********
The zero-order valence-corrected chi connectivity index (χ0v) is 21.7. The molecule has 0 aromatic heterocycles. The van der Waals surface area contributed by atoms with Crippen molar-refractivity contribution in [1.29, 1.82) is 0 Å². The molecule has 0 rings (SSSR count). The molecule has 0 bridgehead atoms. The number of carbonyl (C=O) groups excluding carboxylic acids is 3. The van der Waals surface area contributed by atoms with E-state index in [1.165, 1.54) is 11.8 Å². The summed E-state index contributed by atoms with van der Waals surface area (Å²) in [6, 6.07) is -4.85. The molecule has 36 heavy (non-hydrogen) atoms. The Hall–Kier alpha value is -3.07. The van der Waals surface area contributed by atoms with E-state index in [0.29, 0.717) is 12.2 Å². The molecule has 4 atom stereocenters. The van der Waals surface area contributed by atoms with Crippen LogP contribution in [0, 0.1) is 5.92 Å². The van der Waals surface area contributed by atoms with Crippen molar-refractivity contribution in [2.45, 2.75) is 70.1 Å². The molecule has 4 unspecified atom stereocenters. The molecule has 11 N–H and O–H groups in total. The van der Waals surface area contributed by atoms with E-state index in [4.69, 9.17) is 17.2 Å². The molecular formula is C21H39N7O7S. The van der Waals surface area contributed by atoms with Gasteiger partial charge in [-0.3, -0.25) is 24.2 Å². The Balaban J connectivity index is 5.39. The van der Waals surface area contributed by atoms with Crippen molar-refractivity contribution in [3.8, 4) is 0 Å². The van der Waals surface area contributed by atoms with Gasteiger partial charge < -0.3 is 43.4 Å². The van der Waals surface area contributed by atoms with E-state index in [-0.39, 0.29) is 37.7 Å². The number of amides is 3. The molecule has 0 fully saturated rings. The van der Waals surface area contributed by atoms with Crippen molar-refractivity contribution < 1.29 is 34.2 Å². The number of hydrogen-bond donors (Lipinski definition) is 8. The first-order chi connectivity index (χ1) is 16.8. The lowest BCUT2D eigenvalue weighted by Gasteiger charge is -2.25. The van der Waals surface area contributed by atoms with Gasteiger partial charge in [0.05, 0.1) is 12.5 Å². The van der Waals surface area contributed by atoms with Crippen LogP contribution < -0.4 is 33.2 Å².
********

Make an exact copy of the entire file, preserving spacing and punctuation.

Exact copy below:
The zero-order valence-corrected chi connectivity index (χ0v) is 21.7. The molecule has 0 aromatic heterocycles. The van der Waals surface area contributed by atoms with Crippen molar-refractivity contribution in [1.29, 1.82) is 0 Å². The molecule has 0 rings (SSSR count). The molecule has 0 bridgehead atoms. The number of carbonyl (C=O) groups excluding carboxylic acids is 3. The van der Waals surface area contributed by atoms with E-state index in [1.165, 1.54) is 11.8 Å². The summed E-state index contributed by atoms with van der Waals surface area (Å²) in [6, 6.07) is -4.85. The molecule has 36 heavy (non-hydrogen) atoms. The Hall–Kier alpha value is -3.07. The van der Waals surface area contributed by atoms with E-state index in [0.29, 0.717) is 12.2 Å². The molecule has 4 atom stereocenters. The van der Waals surface area contributed by atoms with Crippen LogP contribution in [0, 0.1) is 5.92 Å². The van der Waals surface area contributed by atoms with Crippen molar-refractivity contribution in [2.45, 2.75) is 70.1 Å². The molecule has 4 unspecified atom stereocenters. The molecule has 11 N–H and O–H groups in total. The van der Waals surface area contributed by atoms with E-state index in [4.69, 9.17) is 17.2 Å². The molecular formula is C21H39N7O7S. The van der Waals surface area contributed by atoms with Gasteiger partial charge in [-0.3, -0.25) is 24.2 Å². The Balaban J connectivity index is 5.39. The van der Waals surface area contributed by atoms with Crippen molar-refractivity contribution in [3.8, 4) is 0 Å². The van der Waals surface area contributed by atoms with Gasteiger partial charge < -0.3 is 43.4 Å². The van der Waals surface area contributed by atoms with E-state index in [-0.39, 0.29) is 37.7 Å². The number of amides is 3. The molecule has 0 fully saturated rings. The van der Waals surface area contributed by atoms with Crippen molar-refractivity contribution < 1.29 is 34.2 Å². The number of hydrogen-bond donors (Lipinski definition) is 8. The first-order chi connectivity index (χ1) is 16.8. The lowest BCUT2D eigenvalue weighted by Gasteiger charge is -2.25. The van der Waals surface area contributed by atoms with Gasteiger partial charge in [0.05, 0.1) is 12.5 Å². The van der Waals surface area contributed by atoms with Crippen LogP contribution < -0.4 is 33.2 Å².